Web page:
Although it has already promoted the video online and in promotional clips aired on the network, MTV has decided not to include footage of a male bar patron punching Jersey Shore housemate Nicole "Snooki" Polizzi in the face during Thursday night's broadcast of the reality show's third episode.

"What happened to 'Snooki' was a crime and obviously extremely disturbing," said MTV in a Friday statement obtained by Us Weekly.

"After hearing from our viewers, further consulting with experts on the issue of violence, and seeing how the video footage has been taken out of context to not show the severity of this act or the resulting consequences, MTV has decided not to air 'Snooki' being physically punched in next week's episode."

The incident occurred when 23-year-old Brad Ferro was drinking at the Beachcomber Bar and Grill in Seaside Heights on August 19. While he had previously been told by bouncers to stop drinking, he allegedly downed Polizzi's drink, had a verbal altercation with her and punched her in the face -- causing her to fall out of her seat.

"Get your f--king ugly ass out of our faces, you're not..." Polizzi told Ferro before being punched in the face during a clip of the incident that aired at the end of last week's Jersey Shore episode.

Ferro was subsequently arrested and charged with simple assault for punching the 21-year-old Jersey Shore cast member. He pled guilty and was given a six-month suspended jail sentence and ordered to pay a $500 fine and take anger management classes.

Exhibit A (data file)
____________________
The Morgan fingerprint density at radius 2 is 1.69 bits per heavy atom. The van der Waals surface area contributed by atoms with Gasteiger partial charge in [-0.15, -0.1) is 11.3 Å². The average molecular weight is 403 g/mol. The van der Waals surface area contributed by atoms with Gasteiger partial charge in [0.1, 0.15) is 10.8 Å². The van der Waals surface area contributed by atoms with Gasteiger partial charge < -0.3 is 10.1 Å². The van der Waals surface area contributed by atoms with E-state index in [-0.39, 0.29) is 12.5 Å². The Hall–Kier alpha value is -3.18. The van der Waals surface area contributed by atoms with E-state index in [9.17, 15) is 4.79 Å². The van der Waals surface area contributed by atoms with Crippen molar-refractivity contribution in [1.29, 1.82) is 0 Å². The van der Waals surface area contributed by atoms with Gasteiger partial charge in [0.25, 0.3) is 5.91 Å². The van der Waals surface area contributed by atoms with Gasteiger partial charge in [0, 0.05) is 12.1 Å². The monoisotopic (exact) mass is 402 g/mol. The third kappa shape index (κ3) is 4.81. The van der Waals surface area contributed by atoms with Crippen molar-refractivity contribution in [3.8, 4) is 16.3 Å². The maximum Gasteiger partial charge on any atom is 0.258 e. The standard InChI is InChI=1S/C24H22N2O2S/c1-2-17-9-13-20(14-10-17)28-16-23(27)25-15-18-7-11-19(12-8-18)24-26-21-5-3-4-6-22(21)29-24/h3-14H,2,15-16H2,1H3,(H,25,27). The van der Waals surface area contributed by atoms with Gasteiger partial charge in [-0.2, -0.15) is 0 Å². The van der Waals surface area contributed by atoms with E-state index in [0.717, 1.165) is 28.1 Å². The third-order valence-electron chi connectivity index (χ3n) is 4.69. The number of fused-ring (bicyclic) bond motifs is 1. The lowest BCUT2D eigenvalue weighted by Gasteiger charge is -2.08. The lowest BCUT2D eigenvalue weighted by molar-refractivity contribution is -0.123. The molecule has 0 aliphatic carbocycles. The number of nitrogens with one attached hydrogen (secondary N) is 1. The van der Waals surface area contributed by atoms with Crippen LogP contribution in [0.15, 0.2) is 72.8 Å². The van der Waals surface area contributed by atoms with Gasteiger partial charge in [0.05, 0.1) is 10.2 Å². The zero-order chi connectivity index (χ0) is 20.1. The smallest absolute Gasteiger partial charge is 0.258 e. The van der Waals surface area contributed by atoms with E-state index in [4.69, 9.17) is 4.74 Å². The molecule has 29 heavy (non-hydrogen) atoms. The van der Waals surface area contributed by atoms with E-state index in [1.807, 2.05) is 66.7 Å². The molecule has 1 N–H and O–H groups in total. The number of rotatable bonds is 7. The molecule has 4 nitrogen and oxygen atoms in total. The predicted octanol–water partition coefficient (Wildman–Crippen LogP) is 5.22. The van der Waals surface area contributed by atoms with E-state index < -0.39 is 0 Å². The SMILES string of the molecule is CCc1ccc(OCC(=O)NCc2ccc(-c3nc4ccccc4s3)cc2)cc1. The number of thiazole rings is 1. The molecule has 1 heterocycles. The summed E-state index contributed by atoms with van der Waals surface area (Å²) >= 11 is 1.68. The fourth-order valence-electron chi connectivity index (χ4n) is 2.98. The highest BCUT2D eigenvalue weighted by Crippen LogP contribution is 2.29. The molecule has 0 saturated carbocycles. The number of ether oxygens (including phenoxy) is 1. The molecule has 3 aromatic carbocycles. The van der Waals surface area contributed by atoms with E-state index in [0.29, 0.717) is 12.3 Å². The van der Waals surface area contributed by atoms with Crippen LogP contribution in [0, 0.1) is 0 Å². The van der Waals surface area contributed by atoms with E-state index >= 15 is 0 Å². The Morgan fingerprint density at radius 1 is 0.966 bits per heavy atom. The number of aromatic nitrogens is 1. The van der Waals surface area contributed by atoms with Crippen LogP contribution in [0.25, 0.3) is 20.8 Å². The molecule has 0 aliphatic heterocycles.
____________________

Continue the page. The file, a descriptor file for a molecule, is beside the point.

In addition, Ferro was fired from his position at the Queens high school after video footage from the incident appeared on the Internet -- however the clip has since been removed from YouTube.

While MTV pulled the footage from Thursday night's episode, it will still make sure viewers are aware of what took place and also intends to air a message at the end of the episode listing available resources for those in abusive relationships, according to Us.

Jersey Shore premiered earlier this month and follows a group of young people -- who proudly call themselves "Guidos" -- as they live and work on the Garden State's shoreline.

Even before The Real World-like reality series premiered, UNICO -- the country's largest Italian-American service organization -- claimed the show's content is offensive to Italian-Americans and added it should be pulled from the air.

MTV subsequently defended Jersey Shore, stating it "continues MTV's history of documenting various subcultures, rites of passage of young people, and the ways they self-identify."

In addition, Domino's Pizza decided against continuing to air its commercials during Jersey Shore following the debut.